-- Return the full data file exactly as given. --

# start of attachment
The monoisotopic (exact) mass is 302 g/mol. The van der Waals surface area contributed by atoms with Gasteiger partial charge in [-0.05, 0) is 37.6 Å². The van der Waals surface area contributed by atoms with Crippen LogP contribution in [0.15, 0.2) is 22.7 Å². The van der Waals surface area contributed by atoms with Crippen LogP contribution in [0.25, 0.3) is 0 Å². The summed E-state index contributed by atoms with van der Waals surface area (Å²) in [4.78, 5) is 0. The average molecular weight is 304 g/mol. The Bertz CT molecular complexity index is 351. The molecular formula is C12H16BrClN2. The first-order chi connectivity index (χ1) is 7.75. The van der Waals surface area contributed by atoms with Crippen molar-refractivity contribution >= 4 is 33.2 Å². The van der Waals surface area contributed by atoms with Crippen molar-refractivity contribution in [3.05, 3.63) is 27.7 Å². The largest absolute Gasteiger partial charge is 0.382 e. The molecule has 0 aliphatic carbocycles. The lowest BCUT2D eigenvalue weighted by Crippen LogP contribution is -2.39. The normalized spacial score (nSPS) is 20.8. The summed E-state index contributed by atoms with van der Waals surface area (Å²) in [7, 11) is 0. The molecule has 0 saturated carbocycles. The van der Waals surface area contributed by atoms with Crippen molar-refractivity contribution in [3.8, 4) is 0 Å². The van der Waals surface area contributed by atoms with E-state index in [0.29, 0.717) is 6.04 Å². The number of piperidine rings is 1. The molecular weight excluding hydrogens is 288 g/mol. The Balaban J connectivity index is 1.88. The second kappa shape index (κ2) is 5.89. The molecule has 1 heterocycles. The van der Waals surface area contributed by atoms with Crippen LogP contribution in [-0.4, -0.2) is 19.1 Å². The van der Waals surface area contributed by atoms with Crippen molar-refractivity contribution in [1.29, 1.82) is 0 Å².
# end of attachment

The monoisotopic (exact) mass is 302 g/mol. The van der Waals surface area contributed by atoms with Gasteiger partial charge in [-0.05, 0) is 37.6 Å². The van der Waals surface area contributed by atoms with Crippen LogP contribution in [0.15, 0.2) is 22.7 Å². The van der Waals surface area contributed by atoms with Crippen LogP contribution in [0.25, 0.3) is 0 Å². The summed E-state index contributed by atoms with van der Waals surface area (Å²) in [4.78, 5) is 0. The average molecular weight is 304 g/mol. The Bertz CT molecular complexity index is 351. The molecular formula is C12H16BrClN2. The first-order chi connectivity index (χ1) is 7.75. The van der Waals surface area contributed by atoms with Crippen molar-refractivity contribution >= 4 is 33.2 Å². The van der Waals surface area contributed by atoms with Crippen molar-refractivity contribution in [3.05, 3.63) is 27.7 Å². The largest absolute Gasteiger partial charge is 0.382 e. The molecule has 0 aliphatic carbocycles. The lowest BCUT2D eigenvalue weighted by Crippen LogP contribution is -2.39. The normalized spacial score (nSPS) is 20.8. The summed E-state index contributed by atoms with van der Waals surface area (Å²) in [7, 11) is 0. The molecule has 0 saturated carbocycles. The van der Waals surface area contributed by atoms with Crippen molar-refractivity contribution in [3.8, 4) is 0 Å². The van der Waals surface area contributed by atoms with E-state index in [0.29, 0.717) is 6.04 Å². The number of piperidine rings is 1. The molecular weight excluding hydrogens is 288 g/mol. The Balaban J connectivity index is 1.88. The second kappa shape index (κ2) is 5.89. The molecule has 1 heterocycles. The van der Waals surface area contributed by atoms with Crippen LogP contribution in [-0.4, -0.2) is 19.1 Å². The van der Waals surface area contributed by atoms with Crippen molar-refractivity contribution in [1.29, 1.82) is 0 Å².